The subsea boom, bust and beyond

The subsea boom, bust and beyond

Jeremy Punnett from Stamford Maritime on the year ahead in the subsea sector.

From 2005 the subsea industry witnessed a remarkable period of growth, felt a slump in 2007 (that felt brutal at the time), and then the quick rebound in 2008. However, from 2008 to 2014 I believe the industry experienced an investment boom on the supply side in many ways similar to the dot com boom of the early century.

Unfortunately, the boom was a debt-funded boom and therefore likely to be more painful and take longer to clear than an equity funded bubble (like the dot com craze). This has taken place in the midst of a major technological change in the oil industry where shale oil looks to become the marginal product of choice for E&P companies. But if the boom brought project and engineering skills to the fore I believe this slump will bring a new, and healthy, focus on financial discipline to the vanguard as the industry adapts to long-term cost pressures that simply didn’t exist before.

This backdrop forms the basis of my thinking for how 2017 will play out for offshore. Having predicted 9 of the 0 London house price crashes I would therefore suggest these thoughts are treated as discussion points rather than a cross to hang me on come December!

The supply side of the industry is clear: there has been a massive overbuilding of capacity and it will take a long time to clear. This will lead to lower utilisation and day rates for at least all of 2017 in nearly all markets of the world. The banks will come to the fore in 2017 as their financial position in many of the subsea vessels is now threatened. Major restructurings will take place this year and not all companies will make it as the cash flow constraint binds companies to loan commitments made in better times. In Norway Farstad urgently needs a new investor as does Ezra in Asia; in reality both companies, and many others, are likely to find a stable financial solution only when banks start to take write downs on some of the loans and convert them to equity with new capital brought in.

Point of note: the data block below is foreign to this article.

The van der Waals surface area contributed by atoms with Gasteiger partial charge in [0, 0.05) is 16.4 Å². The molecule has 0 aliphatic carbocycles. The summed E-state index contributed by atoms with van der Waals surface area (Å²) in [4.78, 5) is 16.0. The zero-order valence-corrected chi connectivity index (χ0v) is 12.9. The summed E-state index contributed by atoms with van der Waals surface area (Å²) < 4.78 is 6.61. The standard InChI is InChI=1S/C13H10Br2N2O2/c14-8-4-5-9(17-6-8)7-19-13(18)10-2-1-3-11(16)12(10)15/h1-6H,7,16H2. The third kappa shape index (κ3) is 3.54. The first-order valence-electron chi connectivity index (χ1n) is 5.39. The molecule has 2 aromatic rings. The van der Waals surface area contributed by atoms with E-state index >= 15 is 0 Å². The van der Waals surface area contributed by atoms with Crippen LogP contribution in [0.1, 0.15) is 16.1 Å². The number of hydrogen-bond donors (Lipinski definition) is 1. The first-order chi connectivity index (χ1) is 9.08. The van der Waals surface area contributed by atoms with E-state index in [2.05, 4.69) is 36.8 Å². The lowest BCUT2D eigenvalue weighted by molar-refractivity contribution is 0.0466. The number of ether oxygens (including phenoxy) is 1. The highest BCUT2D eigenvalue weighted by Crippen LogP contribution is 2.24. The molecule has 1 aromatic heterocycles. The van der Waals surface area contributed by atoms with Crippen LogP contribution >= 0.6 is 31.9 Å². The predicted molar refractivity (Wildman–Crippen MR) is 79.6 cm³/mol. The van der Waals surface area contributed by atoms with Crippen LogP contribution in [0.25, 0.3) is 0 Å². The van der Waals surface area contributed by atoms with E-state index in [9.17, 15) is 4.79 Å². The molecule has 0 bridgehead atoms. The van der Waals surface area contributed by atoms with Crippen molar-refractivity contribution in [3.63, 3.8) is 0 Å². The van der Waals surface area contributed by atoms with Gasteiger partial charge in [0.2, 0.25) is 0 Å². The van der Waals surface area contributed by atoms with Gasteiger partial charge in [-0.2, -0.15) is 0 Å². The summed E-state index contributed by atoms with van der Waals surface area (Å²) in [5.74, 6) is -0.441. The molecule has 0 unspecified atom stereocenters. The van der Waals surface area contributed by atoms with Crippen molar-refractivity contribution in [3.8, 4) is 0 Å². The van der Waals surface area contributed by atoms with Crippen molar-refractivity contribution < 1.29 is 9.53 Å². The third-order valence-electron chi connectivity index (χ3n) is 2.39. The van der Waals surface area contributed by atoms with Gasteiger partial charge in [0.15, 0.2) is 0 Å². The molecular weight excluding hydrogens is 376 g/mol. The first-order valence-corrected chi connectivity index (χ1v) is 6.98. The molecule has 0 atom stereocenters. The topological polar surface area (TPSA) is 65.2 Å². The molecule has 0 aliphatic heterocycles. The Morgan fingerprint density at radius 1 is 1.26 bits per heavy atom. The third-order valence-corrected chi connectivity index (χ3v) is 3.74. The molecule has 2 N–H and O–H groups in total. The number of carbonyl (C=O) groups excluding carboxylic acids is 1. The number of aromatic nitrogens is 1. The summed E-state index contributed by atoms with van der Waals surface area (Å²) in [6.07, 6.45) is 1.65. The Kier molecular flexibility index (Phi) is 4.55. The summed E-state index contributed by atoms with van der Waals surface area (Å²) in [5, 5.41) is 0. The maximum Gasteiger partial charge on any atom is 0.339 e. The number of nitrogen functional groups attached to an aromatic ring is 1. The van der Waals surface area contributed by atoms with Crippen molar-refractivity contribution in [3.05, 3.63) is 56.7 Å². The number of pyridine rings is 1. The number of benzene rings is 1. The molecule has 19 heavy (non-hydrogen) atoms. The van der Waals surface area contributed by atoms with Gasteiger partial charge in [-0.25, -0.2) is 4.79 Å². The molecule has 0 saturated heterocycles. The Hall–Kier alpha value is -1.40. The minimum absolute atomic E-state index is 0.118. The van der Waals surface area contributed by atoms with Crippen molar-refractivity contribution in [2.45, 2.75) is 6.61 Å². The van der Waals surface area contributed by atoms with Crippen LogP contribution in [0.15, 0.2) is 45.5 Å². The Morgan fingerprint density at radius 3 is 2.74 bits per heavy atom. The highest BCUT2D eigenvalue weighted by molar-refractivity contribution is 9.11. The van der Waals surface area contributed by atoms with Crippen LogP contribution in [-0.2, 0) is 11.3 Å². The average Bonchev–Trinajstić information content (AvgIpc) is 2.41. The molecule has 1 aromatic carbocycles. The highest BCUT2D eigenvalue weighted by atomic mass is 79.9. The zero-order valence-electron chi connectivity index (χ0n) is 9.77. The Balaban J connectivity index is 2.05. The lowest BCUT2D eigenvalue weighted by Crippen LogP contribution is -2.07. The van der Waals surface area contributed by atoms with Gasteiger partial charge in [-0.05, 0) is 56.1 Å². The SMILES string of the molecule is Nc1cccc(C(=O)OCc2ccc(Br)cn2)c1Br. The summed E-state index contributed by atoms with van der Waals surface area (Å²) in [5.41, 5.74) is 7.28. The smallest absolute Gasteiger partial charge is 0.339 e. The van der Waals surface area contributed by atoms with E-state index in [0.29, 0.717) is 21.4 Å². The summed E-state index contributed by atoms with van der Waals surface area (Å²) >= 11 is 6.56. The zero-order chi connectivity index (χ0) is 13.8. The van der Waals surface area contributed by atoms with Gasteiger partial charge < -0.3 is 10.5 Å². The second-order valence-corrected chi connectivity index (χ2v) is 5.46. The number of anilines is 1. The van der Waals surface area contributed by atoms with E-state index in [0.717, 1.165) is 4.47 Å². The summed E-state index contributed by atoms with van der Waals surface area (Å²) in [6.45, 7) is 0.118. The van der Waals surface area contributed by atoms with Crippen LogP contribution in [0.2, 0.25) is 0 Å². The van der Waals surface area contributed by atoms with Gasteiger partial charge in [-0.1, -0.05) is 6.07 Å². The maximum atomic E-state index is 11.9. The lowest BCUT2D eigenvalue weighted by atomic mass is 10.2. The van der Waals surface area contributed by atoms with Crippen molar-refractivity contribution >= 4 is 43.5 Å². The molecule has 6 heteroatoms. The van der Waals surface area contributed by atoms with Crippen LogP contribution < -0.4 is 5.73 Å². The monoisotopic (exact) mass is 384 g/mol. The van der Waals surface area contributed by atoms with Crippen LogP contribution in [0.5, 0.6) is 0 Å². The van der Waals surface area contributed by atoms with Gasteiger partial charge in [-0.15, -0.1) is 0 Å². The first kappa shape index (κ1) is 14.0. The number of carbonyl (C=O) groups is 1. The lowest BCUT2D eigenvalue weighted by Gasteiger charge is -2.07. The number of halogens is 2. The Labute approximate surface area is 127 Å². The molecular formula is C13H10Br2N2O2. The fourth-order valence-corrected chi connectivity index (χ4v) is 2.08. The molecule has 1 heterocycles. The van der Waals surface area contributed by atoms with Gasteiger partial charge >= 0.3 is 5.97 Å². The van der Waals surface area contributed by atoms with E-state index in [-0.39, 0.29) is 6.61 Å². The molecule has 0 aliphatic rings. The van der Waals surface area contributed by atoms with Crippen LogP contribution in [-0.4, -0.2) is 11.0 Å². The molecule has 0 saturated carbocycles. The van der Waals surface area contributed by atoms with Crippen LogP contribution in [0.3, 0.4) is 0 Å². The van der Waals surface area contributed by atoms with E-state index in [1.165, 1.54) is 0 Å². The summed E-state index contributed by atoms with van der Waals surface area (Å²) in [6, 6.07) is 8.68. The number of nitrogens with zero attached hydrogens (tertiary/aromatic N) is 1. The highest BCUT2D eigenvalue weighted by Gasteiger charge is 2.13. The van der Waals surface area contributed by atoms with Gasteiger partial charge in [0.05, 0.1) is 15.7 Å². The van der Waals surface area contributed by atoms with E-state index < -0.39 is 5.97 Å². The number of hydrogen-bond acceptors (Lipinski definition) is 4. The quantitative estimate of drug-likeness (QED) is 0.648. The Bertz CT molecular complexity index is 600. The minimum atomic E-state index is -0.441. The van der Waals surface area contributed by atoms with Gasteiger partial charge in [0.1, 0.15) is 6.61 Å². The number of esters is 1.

Asset classes that had previously been scarce are now in such abundance one wonders how long the backlog will take to clear. Pipelay and Dive Support, the two most specific assets have unprecedented capacity with some tonnage still to deliver. Brokers tell me the CEONA Amazon cannot get offers anywhere near the $50m level.

Despite oil prices rebounding the demand for offshore remains weak compared to previous levels. E&P companies are targeting major investments in shale (higher OPEX/ lower CAPEX/ quicker payback) and seeking to drive down procurement costs on those projects that do proceed.

Contractors bidding lump sum for those contracts may well find they have the ‘winners curse’ where they are forced to deliver something for more than they bid. E&P companies know this and will therefore gravitate to the larger companies.

One major mistake the industry (and no one more than me) made was believing Inspection, Repair, and Maintenance (IRM) would be the saviour in a downturn. E&P companies have cut this spend more aggressively than was previously believed possible, Woodmac notes OPEX dropped from $30/bbl in 2014 to $15/bbl in 2016. Large contractors have sent assets to compete in this market making life even harder for smaller ones. Subsea 7, for example, appears to have made a corporate decision to remain one of the largest dive contractors in the world, and is bidding extremely aggressively and deploying its base strategically. There appears to be a lot of IRM tendering at the moment but it’s at rock bottom rates.

It all sounds a bit depressing, and I think it will be for 2017. These results are baked in: E&P companies simply don’t have enough engineering resource to turn on the project tap even if prices doubled (which no one thinks possible and therefore may happen). The general feeling in the industry seems to be 2018 will get better but we don’t have a good story to explain why.

The good news is capital is still available with M2, DeepOcean, and Reach Subsea recently raising significant sums. This isn’t the end of offshore, long-term I remain a believer, but this will be a very painful year as contractors start to exhaust any cash resources they have and projects they bid for lock-in low rates for the future.

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